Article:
Day 1

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This day was lighter on the lower body because we played Saturday or Sunday. The bench press was percentage-based, and for the AMAP set, we used the speed on the EliteForm to end the set. This was typically .2m/s.

Day 2

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This was our lower-body-focused day, and we rotated between squats and dead lifts. Squats remained more for speed, whereas we went more for strength on DL days.

Day 3

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We did this on three Fridays out of six, and it depended on whether they could get outside for practice the day before a game—in and out in 30 minutes max, following a warm-up. It was meant more to warm them up for practice and as a primer for a game the following day. It was also useful to get the group to understand that they can lift the day before a game because when we get to the fall, we will have mid-week games.


I think the semester went well with the new system. Both teams remained relatively healthy, with a couple of contact injuries or some general overuse issues with volleyball. Everybody got stronger, but that’s the simple part. Speed and jumping numbers were all over the place. We may start testing before and after spring ball to see how that has an effect on their numbers.

Something I really like about this system is how it provides a guide as to what accessory work should look like. DE days equal lighter weights or exercises, with higher volume, and ME days equal heavier, lower rep work. Another part I liked is the core training. I’ve gone from prescribing a lot of it to very little, to just anti-movement, and everything in between. Doing something for your trunk musculature every day seemed like the right route to take, and the kids liked it as well.

There are a couple of things I came across that I think could be changed in the future.

  1. Full-body sessions: Soccer didn’t feel like they got enough upper body on weeks when we had two lower-body sessions, and volleyball was the opposite. Adding in a little more upper or lower body, provided they can recover from it and keep getting stronger, may be a small tweak.
  2. Too much variation too early: After teaching movements initially with a straight bar, I got too excited to have options and bounced around with soccer too much on squatting with multiple bars. Because I don’t have that much time with them before they go home for the summer, in the future, I see myself sticking with one implement for at least four weeks, especially with younger athletes. Older athletes who have put in the time and effort, we could add variety more frequently.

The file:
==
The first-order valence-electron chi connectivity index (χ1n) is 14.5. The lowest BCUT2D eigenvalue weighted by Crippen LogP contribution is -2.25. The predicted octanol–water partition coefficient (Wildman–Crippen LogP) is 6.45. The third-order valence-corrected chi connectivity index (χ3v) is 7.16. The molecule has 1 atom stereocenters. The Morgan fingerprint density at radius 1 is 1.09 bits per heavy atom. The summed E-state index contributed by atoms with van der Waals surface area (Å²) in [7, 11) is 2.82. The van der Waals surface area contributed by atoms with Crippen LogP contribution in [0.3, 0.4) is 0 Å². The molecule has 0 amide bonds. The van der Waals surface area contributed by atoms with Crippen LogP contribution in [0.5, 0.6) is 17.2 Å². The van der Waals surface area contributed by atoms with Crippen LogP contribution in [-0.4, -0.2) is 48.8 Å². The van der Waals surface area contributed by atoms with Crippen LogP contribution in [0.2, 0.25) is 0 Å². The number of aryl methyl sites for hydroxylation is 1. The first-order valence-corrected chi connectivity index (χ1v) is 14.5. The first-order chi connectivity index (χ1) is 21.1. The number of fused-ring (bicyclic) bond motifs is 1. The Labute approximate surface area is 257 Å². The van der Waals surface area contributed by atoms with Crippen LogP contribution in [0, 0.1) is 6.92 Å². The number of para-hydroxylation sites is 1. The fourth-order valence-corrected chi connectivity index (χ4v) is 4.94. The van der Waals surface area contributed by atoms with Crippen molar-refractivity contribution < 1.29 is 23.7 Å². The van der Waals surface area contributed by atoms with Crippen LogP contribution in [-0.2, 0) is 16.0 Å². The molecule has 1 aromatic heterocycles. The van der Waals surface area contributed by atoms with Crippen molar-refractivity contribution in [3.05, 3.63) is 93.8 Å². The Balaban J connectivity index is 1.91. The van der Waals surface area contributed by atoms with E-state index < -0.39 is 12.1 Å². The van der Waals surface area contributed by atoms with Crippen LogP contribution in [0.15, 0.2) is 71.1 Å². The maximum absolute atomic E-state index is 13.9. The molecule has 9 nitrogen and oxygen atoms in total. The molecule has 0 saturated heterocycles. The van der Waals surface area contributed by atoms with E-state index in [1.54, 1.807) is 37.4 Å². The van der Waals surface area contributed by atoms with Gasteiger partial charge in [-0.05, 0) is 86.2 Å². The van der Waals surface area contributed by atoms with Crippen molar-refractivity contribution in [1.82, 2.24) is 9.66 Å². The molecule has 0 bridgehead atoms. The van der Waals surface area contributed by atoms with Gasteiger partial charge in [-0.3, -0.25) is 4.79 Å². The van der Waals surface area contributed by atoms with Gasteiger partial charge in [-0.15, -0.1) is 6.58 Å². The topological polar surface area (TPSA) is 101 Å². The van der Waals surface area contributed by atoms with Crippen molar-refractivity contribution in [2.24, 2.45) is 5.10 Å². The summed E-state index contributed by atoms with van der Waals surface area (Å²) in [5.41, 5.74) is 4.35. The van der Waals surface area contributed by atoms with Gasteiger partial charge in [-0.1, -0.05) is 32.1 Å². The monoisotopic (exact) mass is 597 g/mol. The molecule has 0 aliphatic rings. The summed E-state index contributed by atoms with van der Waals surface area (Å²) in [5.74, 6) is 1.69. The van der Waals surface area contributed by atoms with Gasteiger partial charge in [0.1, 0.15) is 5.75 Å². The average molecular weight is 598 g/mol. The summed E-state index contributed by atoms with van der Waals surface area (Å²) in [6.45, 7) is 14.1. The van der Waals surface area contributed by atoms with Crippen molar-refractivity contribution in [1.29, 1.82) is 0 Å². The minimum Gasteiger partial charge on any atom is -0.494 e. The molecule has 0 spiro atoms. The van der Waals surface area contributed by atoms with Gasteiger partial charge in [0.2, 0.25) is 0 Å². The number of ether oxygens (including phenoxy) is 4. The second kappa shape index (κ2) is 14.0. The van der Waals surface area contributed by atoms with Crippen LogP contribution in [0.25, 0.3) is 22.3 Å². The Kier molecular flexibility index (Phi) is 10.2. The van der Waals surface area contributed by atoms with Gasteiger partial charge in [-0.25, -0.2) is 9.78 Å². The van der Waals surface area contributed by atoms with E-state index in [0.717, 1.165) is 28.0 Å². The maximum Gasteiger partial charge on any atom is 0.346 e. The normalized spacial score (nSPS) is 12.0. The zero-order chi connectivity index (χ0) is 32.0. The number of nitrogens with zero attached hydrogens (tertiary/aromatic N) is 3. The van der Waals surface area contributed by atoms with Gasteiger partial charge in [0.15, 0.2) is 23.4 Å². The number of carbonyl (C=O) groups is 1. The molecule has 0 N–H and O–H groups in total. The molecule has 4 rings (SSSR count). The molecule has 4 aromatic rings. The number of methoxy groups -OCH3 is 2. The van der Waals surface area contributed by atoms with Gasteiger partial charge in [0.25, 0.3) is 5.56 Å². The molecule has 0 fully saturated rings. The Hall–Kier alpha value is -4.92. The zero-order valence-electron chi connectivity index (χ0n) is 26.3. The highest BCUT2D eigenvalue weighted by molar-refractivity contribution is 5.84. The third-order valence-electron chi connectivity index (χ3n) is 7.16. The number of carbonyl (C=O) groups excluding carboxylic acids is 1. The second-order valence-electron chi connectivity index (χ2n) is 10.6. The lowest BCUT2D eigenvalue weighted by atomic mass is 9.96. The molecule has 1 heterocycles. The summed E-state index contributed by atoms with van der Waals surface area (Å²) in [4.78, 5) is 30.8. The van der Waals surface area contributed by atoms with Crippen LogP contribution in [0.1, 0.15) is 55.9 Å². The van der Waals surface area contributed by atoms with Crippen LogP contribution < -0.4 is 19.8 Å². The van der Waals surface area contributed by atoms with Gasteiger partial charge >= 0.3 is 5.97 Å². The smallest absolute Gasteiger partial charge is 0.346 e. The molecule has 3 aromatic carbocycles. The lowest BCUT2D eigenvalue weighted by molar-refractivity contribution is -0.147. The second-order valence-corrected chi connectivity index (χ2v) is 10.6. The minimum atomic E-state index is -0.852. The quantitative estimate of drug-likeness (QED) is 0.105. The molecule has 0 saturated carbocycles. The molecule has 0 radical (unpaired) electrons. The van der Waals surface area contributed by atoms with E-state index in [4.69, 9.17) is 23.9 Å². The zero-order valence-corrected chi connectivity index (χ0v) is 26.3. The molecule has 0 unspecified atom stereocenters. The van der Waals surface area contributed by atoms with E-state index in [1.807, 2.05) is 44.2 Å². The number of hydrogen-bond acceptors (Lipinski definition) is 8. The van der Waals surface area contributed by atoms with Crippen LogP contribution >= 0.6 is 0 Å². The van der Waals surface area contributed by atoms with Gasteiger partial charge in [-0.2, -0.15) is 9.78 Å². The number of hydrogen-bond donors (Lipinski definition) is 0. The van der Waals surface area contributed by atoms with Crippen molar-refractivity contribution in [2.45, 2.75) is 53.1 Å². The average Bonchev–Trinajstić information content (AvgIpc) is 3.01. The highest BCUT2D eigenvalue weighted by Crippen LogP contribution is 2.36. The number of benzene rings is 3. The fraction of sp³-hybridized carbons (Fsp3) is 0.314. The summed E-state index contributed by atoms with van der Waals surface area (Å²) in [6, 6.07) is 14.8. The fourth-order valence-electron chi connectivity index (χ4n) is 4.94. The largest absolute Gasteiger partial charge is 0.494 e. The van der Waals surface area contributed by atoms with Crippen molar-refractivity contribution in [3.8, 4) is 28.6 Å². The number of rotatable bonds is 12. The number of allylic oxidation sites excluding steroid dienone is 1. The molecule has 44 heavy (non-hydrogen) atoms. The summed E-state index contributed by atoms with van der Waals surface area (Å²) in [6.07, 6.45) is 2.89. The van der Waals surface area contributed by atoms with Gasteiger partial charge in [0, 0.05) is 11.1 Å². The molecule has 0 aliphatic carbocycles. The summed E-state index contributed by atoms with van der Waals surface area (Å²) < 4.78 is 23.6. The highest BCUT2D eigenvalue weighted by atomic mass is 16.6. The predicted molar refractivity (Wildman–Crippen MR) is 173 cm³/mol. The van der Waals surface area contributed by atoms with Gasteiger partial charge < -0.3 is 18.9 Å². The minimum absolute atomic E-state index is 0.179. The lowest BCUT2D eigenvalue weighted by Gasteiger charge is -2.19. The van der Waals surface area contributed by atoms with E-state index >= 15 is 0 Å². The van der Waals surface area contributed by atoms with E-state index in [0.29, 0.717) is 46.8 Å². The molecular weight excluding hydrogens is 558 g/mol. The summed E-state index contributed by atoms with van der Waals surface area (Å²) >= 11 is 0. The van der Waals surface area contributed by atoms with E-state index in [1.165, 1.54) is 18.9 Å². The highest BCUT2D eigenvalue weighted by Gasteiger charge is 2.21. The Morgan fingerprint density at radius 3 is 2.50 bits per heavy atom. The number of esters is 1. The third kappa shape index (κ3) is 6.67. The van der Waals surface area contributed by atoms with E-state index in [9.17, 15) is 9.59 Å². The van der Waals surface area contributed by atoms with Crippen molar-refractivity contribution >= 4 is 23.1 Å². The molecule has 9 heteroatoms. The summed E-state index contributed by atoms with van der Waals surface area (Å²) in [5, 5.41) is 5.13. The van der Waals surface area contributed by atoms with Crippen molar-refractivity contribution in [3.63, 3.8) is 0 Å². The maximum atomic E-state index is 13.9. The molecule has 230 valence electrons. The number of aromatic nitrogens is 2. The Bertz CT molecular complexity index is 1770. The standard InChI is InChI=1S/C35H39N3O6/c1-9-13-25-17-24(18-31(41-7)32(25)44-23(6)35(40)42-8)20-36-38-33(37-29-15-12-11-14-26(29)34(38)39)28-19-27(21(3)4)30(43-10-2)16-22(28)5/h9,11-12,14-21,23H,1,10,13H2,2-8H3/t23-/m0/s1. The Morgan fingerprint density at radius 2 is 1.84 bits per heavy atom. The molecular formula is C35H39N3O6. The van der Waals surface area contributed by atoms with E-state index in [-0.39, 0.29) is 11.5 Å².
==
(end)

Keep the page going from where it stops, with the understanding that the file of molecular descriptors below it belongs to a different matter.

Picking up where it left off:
3. Jumping Variations: I scrapped plyo and reactive jumping variations this semester. We stuck with single-response vertical and horizontal jumps, and every now and then something extensive as part of the warm-up. We also used weighted jumps using EliteForm, looking at power numbers. I have mixed emotions about it. Both of these teams play on basketball courts a lot in the spring and are getting a lot of reactive work from playing their sports. They were also healthy throughout the semester. I really haven’t gotten enough out of implementing reactive work, so it wasn’t a big deal not to have them in the programs, but it has been something as a staff we have been doing more of.
  4. Circuits: We have used circuits for every session since my assistant and I got here four years ago. This was due to necessity in a smaller room with less equipment. We no longer have to do this with every team and found ourselves not supersetting our main movement with anything. We liked this and will continue with it, with the next step being to be more precise with prescribing rest intervals. This semester, we will manage rest intervals by how many athletes we had on each rack when doing only a single exercise.

All in all, it was a good semester with this different system. When trying something new, I think it’s imperative that you try to stick as close as you can to how the person who taught you it used it with his or her own athletes. From there, see how it goes and make adjustments that you think will benefit your own athletes. I believe this is what we did to the best of our ability, and now is the time to look back to see how it went, talk to more people about it, and figure out a way to make it work better for the next semester.

Bobby Fisk the is the head strength and conditioning coach at NJIT. He can be contacted at fisk@njit.edu or on Twitter and Instagram at NJITStrength.